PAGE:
Vol. 49, n.2, June 2008
Hints on active tectonics in the southern Messina Straits: preliminary results from the TAORMINA-2006 seismic cruise
A. Argnani, G. Brancolini, M. Rovere, F. Accaino, F. Zgur, M. Grossi, F. Fanzutti, P. Visnovic, D. Sorgo, E. Lodolo, C. Bonazzi and N. Mitchell
Received: March 28, 2007; accepted: November 21, 2007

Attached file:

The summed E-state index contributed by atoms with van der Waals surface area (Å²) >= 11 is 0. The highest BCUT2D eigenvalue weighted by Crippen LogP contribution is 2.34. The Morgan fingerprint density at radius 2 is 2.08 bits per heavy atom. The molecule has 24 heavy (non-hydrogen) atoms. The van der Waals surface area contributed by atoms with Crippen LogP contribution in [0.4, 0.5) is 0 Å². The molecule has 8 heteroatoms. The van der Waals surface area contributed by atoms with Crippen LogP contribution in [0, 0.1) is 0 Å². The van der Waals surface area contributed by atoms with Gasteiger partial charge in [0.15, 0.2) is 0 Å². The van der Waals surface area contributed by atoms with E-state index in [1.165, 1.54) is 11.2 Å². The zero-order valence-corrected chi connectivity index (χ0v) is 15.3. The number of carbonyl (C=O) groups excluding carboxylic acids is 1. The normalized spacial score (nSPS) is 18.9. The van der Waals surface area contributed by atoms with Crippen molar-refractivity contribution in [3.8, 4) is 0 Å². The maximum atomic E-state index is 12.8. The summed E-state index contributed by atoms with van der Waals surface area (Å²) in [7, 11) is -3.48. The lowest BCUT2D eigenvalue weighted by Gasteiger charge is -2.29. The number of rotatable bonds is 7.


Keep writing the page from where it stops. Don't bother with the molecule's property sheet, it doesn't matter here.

The Straits of Messina and its surroundings are considered one of the most tectonically active areas of the Mediterranean; however, in spite of their hazard potential, modern geophysical data aimed at investigating the tectonic structures occurring in the marine areas are lacking. In order to bridge this gap, we carried out a multichannel seismic survey aimed at studying: i) the existence of the Taormina Fault, which many authors locate along the coast between Taormina and Messina; ii) the regional fault pattern in the area of the Messina 1908 earthquake; and iii) the instability offshore of Mt. Etna. Preliminary results show that the whole sector of the submarine slope located between Taormina and Messina has been tilted eastwards and that there is no Taormina Fault cutting the Quaternary sediments. On the other hand, the best-imaged active fault occurs on the Calabrian side of the Messina Straits. This NW-SE-trending fault is about 20 km long and dips westwards with a low-angle. Finally, a large submarine slide, longer than 10 km and thicker than 400 m, has been found offshore Mt. Etna.
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